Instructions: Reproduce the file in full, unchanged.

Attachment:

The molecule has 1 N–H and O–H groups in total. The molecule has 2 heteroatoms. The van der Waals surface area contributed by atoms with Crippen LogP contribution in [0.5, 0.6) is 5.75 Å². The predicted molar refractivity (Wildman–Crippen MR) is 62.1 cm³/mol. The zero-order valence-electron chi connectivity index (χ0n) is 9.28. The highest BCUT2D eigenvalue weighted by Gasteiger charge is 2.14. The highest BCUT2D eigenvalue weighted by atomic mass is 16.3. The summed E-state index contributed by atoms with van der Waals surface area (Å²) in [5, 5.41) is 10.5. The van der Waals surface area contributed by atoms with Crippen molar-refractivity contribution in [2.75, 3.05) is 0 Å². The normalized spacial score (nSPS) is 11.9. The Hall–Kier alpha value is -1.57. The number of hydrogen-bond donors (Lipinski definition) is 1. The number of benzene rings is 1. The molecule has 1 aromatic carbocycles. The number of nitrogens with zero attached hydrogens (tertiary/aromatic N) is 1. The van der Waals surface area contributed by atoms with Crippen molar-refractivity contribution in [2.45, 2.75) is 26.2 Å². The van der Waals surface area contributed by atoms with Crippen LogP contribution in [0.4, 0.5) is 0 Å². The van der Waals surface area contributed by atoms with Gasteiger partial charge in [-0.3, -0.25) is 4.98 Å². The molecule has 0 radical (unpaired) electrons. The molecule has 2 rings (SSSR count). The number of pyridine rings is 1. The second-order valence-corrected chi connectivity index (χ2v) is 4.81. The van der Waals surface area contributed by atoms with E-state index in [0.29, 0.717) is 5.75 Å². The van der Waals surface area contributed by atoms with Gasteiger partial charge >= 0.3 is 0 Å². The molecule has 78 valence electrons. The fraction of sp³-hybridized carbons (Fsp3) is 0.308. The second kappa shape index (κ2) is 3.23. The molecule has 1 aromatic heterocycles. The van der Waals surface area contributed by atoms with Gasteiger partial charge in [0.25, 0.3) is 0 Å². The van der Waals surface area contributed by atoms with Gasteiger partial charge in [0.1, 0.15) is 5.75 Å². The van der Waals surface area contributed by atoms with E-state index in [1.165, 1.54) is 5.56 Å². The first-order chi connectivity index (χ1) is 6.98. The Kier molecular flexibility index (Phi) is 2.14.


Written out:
The molecule has 1 N–H and O–H groups in total. The molecule has 2 heteroatoms. The van der Waals surface area contributed by atoms with Crippen LogP contribution in [0.5, 0.6) is 5.75 Å². The predicted molar refractivity (Wildman–Crippen MR) is 62.1 cm³/mol. The zero-order valence-electron chi connectivity index (χ0n) is 9.28. The highest BCUT2D eigenvalue weighted by Gasteiger charge is 2.14. The highest BCUT2D eigenvalue weighted by atomic mass is 16.3. The summed E-state index contributed by atoms with van der Waals surface area (Å²) in [5, 5.41) is 10.5. The van der Waals surface area contributed by atoms with Crippen molar-refractivity contribution in [2.75, 3.05) is 0 Å². The normalized spacial score (nSPS) is 11.9. The Hall–Kier alpha value is -1.57. The number of hydrogen-bond donors (Lipinski definition) is 1. The number of benzene rings is 1. The molecule has 1 aromatic carbocycles. The number of nitrogens with zero attached hydrogens (tertiary/aromatic N) is 1. The van der Waals surface area contributed by atoms with Crippen molar-refractivity contribution in [2.45, 2.75) is 26.2 Å². The van der Waals surface area contributed by atoms with Crippen LogP contribution in [0.4, 0.5) is 0 Å². The van der Waals surface area contributed by atoms with Gasteiger partial charge in [-0.3, -0.25) is 4.98 Å². The molecule has 0 radical (unpaired) electrons. The molecule has 2 rings (SSSR count). The number of pyridine rings is 1. The second-order valence-corrected chi connectivity index (χ2v) is 4.81. The van der Waals surface area contributed by atoms with E-state index in [0.29, 0.717) is 5.75 Å². The van der Waals surface area contributed by atoms with Gasteiger partial charge >= 0.3 is 0 Å². The molecule has 78 valence electrons. The fraction of sp³-hybridized carbons (Fsp3) is 0.308. The second kappa shape index (κ2) is 3.23. The molecule has 1 aromatic heterocycles. The van der Waals surface area contributed by atoms with Gasteiger partial charge in [0.25, 0.3) is 0 Å². The van der Waals surface area contributed by atoms with Gasteiger partial charge in [0.1, 0.15) is 5.75 Å². The van der Waals surface area contributed by atoms with E-state index in [1.165, 1.54) is 5.56 Å². The first-order chi connectivity index (χ1) is 6.98. The Kier molecular flexibility index (Phi) is 2.14.